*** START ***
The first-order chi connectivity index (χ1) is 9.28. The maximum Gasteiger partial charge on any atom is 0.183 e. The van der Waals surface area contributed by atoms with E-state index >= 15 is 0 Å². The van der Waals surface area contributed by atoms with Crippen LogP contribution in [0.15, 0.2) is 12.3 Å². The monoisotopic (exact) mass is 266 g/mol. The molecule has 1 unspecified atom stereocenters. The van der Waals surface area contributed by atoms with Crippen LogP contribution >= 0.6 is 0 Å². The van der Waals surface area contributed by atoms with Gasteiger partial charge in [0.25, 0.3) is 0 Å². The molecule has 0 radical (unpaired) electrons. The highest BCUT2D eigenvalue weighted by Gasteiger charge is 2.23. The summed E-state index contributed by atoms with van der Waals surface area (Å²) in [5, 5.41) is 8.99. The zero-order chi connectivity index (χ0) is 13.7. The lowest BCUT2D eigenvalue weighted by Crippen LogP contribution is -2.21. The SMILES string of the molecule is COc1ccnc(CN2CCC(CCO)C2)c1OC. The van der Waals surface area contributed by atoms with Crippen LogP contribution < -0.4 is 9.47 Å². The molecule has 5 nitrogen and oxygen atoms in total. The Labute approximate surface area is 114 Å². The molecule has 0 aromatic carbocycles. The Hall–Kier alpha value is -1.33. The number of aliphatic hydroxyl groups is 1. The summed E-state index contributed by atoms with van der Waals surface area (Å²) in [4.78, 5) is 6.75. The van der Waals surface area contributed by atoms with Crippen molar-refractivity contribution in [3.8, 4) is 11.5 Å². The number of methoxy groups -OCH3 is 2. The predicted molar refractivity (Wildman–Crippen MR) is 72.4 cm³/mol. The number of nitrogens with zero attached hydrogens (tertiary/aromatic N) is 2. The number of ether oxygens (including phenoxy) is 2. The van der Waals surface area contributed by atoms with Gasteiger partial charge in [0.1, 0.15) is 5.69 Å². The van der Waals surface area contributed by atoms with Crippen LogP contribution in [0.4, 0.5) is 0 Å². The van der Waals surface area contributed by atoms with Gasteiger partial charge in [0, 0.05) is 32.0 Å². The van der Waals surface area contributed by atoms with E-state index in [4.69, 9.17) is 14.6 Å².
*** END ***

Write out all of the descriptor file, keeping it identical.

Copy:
The first-order chi connectivity index (χ1) is 9.28. The maximum Gasteiger partial charge on any atom is 0.183 e. The van der Waals surface area contributed by atoms with E-state index >= 15 is 0 Å². The van der Waals surface area contributed by atoms with Crippen LogP contribution in [0.15, 0.2) is 12.3 Å². The monoisotopic (exact) mass is 266 g/mol. The molecule has 1 unspecified atom stereocenters. The van der Waals surface area contributed by atoms with Crippen LogP contribution >= 0.6 is 0 Å². The van der Waals surface area contributed by atoms with Gasteiger partial charge in [0.25, 0.3) is 0 Å². The molecule has 0 radical (unpaired) electrons. The highest BCUT2D eigenvalue weighted by Gasteiger charge is 2.23. The summed E-state index contributed by atoms with van der Waals surface area (Å²) in [5, 5.41) is 8.99. The zero-order chi connectivity index (χ0) is 13.7. The lowest BCUT2D eigenvalue weighted by Crippen LogP contribution is -2.21. The SMILES string of the molecule is COc1ccnc(CN2CCC(CCO)C2)c1OC. The van der Waals surface area contributed by atoms with Crippen LogP contribution < -0.4 is 9.47 Å². The molecule has 5 nitrogen and oxygen atoms in total. The Labute approximate surface area is 114 Å². The molecule has 0 aromatic carbocycles. The Hall–Kier alpha value is -1.33. The number of aliphatic hydroxyl groups is 1. The summed E-state index contributed by atoms with van der Waals surface area (Å²) in [4.78, 5) is 6.75. The van der Waals surface area contributed by atoms with Crippen molar-refractivity contribution in [3.8, 4) is 11.5 Å². The number of methoxy groups -OCH3 is 2. The predicted molar refractivity (Wildman–Crippen MR) is 72.4 cm³/mol. The number of nitrogens with zero attached hydrogens (tertiary/aromatic N) is 2. The number of ether oxygens (including phenoxy) is 2. The van der Waals surface area contributed by atoms with Gasteiger partial charge in [0.1, 0.15) is 5.69 Å². The van der Waals surface area contributed by atoms with Crippen LogP contribution in [0.4, 0.5) is 0 Å². The van der Waals surface area contributed by atoms with Gasteiger partial charge in [0, 0.05) is 32.0 Å². The van der Waals surface area contributed by atoms with E-state index in [4.69, 9.17) is 14.6 Å².